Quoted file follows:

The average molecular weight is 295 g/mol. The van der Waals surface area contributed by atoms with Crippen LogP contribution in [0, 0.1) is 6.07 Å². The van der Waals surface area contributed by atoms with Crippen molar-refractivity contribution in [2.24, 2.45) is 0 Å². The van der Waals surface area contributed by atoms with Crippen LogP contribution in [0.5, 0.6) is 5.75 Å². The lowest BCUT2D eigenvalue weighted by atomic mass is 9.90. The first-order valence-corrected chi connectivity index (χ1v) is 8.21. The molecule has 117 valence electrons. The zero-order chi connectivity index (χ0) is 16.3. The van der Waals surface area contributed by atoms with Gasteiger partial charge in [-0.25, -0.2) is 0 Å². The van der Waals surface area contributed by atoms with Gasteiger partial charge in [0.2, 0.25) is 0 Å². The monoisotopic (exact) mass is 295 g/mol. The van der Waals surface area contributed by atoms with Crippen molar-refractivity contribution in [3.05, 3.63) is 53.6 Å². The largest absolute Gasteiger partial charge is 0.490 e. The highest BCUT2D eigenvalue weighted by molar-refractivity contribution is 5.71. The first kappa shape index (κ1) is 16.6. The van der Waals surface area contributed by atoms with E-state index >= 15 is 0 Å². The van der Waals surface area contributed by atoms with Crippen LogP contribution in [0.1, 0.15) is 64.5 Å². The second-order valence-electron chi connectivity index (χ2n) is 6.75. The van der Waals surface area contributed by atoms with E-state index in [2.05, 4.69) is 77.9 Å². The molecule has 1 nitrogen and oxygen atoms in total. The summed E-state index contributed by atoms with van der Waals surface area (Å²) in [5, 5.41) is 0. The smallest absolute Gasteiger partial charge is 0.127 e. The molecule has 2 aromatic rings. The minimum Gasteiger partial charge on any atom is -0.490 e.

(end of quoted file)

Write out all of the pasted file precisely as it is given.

The average molecular weight is 295 g/mol. The van der Waals surface area contributed by atoms with Crippen LogP contribution in [0, 0.1) is 6.07 Å². The van der Waals surface area contributed by atoms with Crippen molar-refractivity contribution in [2.24, 2.45) is 0 Å². The van der Waals surface area contributed by atoms with Crippen LogP contribution in [0.5, 0.6) is 5.75 Å². The lowest BCUT2D eigenvalue weighted by atomic mass is 9.90. The first-order valence-corrected chi connectivity index (χ1v) is 8.21. The molecule has 117 valence electrons. The zero-order chi connectivity index (χ0) is 16.3. The van der Waals surface area contributed by atoms with Gasteiger partial charge in [-0.25, -0.2) is 0 Å². The van der Waals surface area contributed by atoms with Gasteiger partial charge in [0.2, 0.25) is 0 Å². The monoisotopic (exact) mass is 295 g/mol. The van der Waals surface area contributed by atoms with Crippen molar-refractivity contribution in [3.05, 3.63) is 53.6 Å². The largest absolute Gasteiger partial charge is 0.490 e. The highest BCUT2D eigenvalue weighted by molar-refractivity contribution is 5.71. The first kappa shape index (κ1) is 16.6. The van der Waals surface area contributed by atoms with E-state index >= 15 is 0 Å². The van der Waals surface area contributed by atoms with Crippen LogP contribution in [0.1, 0.15) is 64.5 Å². The second-order valence-electron chi connectivity index (χ2n) is 6.75. The van der Waals surface area contributed by atoms with E-state index in [2.05, 4.69) is 77.9 Å². The molecule has 1 nitrogen and oxygen atoms in total. The summed E-state index contributed by atoms with van der Waals surface area (Å²) in [5, 5.41) is 0. The smallest absolute Gasteiger partial charge is 0.127 e. The molecule has 2 aromatic rings. The minimum Gasteiger partial charge on any atom is -0.490 e.